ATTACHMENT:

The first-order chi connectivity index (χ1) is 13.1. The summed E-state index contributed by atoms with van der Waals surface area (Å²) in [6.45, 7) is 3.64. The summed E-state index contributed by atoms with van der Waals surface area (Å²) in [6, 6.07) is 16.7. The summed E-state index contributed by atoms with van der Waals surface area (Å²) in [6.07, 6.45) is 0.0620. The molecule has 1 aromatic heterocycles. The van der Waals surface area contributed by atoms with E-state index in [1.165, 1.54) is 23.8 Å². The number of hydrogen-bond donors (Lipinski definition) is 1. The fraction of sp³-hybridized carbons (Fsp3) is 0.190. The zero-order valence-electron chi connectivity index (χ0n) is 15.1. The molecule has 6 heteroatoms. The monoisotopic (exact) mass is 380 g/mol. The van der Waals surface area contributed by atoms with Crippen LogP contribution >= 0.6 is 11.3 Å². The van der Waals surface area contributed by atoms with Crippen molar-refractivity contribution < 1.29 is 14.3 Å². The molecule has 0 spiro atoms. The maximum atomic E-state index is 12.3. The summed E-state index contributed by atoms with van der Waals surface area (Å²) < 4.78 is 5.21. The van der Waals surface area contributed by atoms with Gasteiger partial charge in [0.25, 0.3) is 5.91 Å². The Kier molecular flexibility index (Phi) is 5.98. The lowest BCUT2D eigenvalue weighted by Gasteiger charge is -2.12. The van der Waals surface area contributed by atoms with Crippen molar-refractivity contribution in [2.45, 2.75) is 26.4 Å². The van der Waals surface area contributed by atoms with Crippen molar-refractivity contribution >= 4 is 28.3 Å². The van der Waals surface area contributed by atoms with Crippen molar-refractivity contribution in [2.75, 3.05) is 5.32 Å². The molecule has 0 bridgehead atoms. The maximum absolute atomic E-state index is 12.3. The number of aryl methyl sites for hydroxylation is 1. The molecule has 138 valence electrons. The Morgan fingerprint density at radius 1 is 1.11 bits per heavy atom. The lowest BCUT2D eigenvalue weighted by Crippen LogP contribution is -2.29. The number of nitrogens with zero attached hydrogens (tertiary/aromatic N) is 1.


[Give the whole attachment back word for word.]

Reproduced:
The first-order chi connectivity index (χ1) is 13.1. The summed E-state index contributed by atoms with van der Waals surface area (Å²) in [6.45, 7) is 3.64. The summed E-state index contributed by atoms with van der Waals surface area (Å²) in [6, 6.07) is 16.7. The summed E-state index contributed by atoms with van der Waals surface area (Å²) in [6.07, 6.45) is 0.0620. The molecule has 1 aromatic heterocycles. The van der Waals surface area contributed by atoms with E-state index in [1.165, 1.54) is 23.8 Å². The number of hydrogen-bond donors (Lipinski definition) is 1. The fraction of sp³-hybridized carbons (Fsp3) is 0.190. The zero-order valence-electron chi connectivity index (χ0n) is 15.1. The molecule has 6 heteroatoms. The monoisotopic (exact) mass is 380 g/mol. The van der Waals surface area contributed by atoms with Crippen LogP contribution >= 0.6 is 11.3 Å². The van der Waals surface area contributed by atoms with Crippen molar-refractivity contribution < 1.29 is 14.3 Å². The molecule has 0 spiro atoms. The maximum atomic E-state index is 12.3. The summed E-state index contributed by atoms with van der Waals surface area (Å²) < 4.78 is 5.21. The van der Waals surface area contributed by atoms with Gasteiger partial charge in [0.25, 0.3) is 5.91 Å². The Kier molecular flexibility index (Phi) is 5.98. The lowest BCUT2D eigenvalue weighted by Gasteiger charge is -2.12. The van der Waals surface area contributed by atoms with Crippen molar-refractivity contribution in [2.45, 2.75) is 26.4 Å². The van der Waals surface area contributed by atoms with Crippen molar-refractivity contribution >= 4 is 28.3 Å². The van der Waals surface area contributed by atoms with Crippen molar-refractivity contribution in [2.75, 3.05) is 5.32 Å². The molecule has 0 bridgehead atoms. The maximum absolute atomic E-state index is 12.3. The number of aryl methyl sites for hydroxylation is 1. The molecule has 138 valence electrons. The Morgan fingerprint density at radius 1 is 1.11 bits per heavy atom. The lowest BCUT2D eigenvalue weighted by Crippen LogP contribution is -2.29. The number of nitrogens with zero attached hydrogens (tertiary/aromatic N) is 1.